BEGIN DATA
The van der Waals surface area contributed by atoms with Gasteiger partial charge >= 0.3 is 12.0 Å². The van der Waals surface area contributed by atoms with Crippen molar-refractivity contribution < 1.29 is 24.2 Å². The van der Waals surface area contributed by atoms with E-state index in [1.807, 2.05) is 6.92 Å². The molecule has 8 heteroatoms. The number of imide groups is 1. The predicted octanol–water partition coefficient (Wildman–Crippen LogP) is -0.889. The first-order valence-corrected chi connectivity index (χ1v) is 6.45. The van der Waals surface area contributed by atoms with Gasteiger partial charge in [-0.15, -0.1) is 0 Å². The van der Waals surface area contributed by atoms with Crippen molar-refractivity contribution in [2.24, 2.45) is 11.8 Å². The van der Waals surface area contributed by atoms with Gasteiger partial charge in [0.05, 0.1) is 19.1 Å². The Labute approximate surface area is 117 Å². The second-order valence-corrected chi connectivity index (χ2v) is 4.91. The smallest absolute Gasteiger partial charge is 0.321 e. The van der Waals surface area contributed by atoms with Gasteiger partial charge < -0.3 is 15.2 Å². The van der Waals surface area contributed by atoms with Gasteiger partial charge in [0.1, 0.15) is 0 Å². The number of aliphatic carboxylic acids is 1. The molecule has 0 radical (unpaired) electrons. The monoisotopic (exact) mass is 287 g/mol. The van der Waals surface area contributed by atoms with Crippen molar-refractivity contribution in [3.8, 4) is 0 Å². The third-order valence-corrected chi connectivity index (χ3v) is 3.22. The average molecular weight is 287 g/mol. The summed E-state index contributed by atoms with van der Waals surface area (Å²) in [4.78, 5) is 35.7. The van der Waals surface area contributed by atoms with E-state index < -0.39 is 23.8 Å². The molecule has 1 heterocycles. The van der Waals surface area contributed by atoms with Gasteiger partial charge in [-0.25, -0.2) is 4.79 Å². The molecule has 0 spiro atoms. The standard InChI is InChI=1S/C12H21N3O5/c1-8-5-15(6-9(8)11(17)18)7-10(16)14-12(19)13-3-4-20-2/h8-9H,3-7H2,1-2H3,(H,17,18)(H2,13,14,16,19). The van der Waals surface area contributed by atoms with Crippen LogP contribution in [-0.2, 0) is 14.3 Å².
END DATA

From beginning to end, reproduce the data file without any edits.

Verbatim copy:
The van der Waals surface area contributed by atoms with Gasteiger partial charge >= 0.3 is 12.0 Å². The van der Waals surface area contributed by atoms with Crippen molar-refractivity contribution < 1.29 is 24.2 Å². The van der Waals surface area contributed by atoms with E-state index in [1.807, 2.05) is 6.92 Å². The molecule has 8 heteroatoms. The number of imide groups is 1. The predicted octanol–water partition coefficient (Wildman–Crippen LogP) is -0.889. The first-order valence-corrected chi connectivity index (χ1v) is 6.45. The van der Waals surface area contributed by atoms with Gasteiger partial charge in [-0.15, -0.1) is 0 Å². The van der Waals surface area contributed by atoms with Crippen molar-refractivity contribution in [2.24, 2.45) is 11.8 Å². The van der Waals surface area contributed by atoms with Gasteiger partial charge in [0.05, 0.1) is 19.1 Å². The Labute approximate surface area is 117 Å². The second-order valence-corrected chi connectivity index (χ2v) is 4.91. The smallest absolute Gasteiger partial charge is 0.321 e. The van der Waals surface area contributed by atoms with Gasteiger partial charge < -0.3 is 15.2 Å². The van der Waals surface area contributed by atoms with Gasteiger partial charge in [0.1, 0.15) is 0 Å². The number of aliphatic carboxylic acids is 1. The molecule has 0 radical (unpaired) electrons. The monoisotopic (exact) mass is 287 g/mol. The van der Waals surface area contributed by atoms with Crippen molar-refractivity contribution in [3.8, 4) is 0 Å². The third-order valence-corrected chi connectivity index (χ3v) is 3.22. The average molecular weight is 287 g/mol. The summed E-state index contributed by atoms with van der Waals surface area (Å²) in [4.78, 5) is 35.7. The van der Waals surface area contributed by atoms with E-state index < -0.39 is 23.8 Å². The molecule has 1 heterocycles. The van der Waals surface area contributed by atoms with Gasteiger partial charge in [-0.25, -0.2) is 4.79 Å². The molecule has 0 spiro atoms. The standard InChI is InChI=1S/C12H21N3O5/c1-8-5-15(6-9(8)11(17)18)7-10(16)14-12(19)13-3-4-20-2/h8-9H,3-7H2,1-2H3,(H,17,18)(H2,13,14,16,19). The van der Waals surface area contributed by atoms with Crippen LogP contribution in [-0.2, 0) is 14.3 Å².